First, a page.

The survival of the Harland and Wolff shipyard in Belfast looks brighter after the firm won ...
The survival of the Harland and Wolff shipyard in Belfast looks brighter after the firm won its appeal over an arbitration claim for more than 20m.
The jobs of more than 500 workers depended on the shipyard winning the dispute with an American oil firm, Global Marine.
Three judges in the London Court of Appeal restored the original arbitration award on Friday.
But Global Marine have said they will try to challenge the ruling in the House of Lords.
The dispute centred on work carried out at the east Belfast yard on the second of two drill ships which were being made for the US firm Global Marine.
Harlands said the vessel was ready for delivery, but Global Marine refused to accept the ship, saying that it was not completed to its satisfaction.
The shipyard's solicitor, Tim Addis-Jones, said afterwards that it would be of "enormous assistance in helping to secure a good future" for the Belfast yard.
The judges in the case had been told that survival of Harland and Wolff depended upon the outcome of the appeal.
Problems had arisen out of an overspend on work to complete the drillships.
The Belfast yard said a final payment of ?21m should be paid on the contract.
Following Friday's case, Global Marine issued a statement saying: "We believe that our position is consistent with the parties' agreement during negotiation of the contract.
"Harland and Wolff's inability to deliver two drillships on time and for the price agreed has been very detrimental to Global Marine and Harland and Wolff's own workforce.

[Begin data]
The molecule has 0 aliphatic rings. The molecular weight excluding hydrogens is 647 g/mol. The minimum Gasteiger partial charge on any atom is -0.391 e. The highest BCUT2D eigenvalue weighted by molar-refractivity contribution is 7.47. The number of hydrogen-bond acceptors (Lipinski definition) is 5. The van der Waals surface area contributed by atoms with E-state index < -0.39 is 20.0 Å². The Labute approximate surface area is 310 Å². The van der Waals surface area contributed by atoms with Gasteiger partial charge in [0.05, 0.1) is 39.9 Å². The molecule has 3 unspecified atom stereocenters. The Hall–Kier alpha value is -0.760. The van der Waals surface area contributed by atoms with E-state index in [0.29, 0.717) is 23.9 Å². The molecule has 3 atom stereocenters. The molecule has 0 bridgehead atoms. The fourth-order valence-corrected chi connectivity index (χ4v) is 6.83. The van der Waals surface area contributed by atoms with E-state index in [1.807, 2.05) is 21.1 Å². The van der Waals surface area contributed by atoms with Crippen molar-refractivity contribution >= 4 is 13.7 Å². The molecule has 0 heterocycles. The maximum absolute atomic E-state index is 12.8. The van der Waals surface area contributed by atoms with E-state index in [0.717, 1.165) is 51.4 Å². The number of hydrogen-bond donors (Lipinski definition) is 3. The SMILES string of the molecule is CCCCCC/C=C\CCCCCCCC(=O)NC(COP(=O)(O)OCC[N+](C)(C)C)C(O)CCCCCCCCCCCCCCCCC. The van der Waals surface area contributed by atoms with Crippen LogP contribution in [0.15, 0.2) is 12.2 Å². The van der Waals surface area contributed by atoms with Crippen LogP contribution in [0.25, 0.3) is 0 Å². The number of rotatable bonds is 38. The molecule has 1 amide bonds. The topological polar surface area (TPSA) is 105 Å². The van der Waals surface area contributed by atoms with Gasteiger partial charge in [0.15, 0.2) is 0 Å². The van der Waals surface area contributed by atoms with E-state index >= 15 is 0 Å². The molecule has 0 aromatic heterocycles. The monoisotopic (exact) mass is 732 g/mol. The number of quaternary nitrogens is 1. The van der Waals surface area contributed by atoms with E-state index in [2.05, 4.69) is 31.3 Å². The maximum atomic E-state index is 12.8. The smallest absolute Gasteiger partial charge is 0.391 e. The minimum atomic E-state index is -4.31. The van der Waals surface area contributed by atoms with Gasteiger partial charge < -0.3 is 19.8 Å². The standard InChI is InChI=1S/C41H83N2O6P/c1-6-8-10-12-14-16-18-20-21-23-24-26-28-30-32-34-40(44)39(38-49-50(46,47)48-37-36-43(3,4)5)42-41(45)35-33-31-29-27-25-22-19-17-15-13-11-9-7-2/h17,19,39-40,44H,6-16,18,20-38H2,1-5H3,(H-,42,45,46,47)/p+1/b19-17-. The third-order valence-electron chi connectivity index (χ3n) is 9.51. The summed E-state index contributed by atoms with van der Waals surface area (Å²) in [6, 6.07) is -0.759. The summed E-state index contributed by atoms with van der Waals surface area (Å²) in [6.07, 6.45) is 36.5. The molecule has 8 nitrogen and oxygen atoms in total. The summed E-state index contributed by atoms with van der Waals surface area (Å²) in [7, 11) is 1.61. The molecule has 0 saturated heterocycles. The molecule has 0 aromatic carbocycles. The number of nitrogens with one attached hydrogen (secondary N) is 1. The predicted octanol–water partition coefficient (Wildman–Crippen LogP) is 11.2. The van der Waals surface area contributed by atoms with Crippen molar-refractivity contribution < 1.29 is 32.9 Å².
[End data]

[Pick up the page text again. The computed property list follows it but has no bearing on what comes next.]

"We believe the ruling in favor of Global Marine by the High Court in London was the correct decision and look forward to making our case to the House of Lords."
Harland owner, Norwegian shipping magnate Fred Olsen, had previously taken a swipe at the US company, accusing it of trying to sink the yard.
Its parent company said that the shipyard made a loss of under ?2m in the first three months of this year.
During that period the company had sales of only ?6m.
Olsen Energy said recent contracts had reduced under-utilisation at the yard, while work on two ferries for the MoD builds up.
Earlier this year, it was announced that Harland and Wolff had won a contract to build parts of a new roll-on-roll-off ferry terminal in Liverpool.
In March, Harland and Wolff won an order to build a bridge across the Liffey in Dublin city centre.
The contracts were seen as vital to the company's survival after it laid off half of its 1,200 strong workforce in September 2000, due to an empty order book.
Harlands lost more than 26m last year.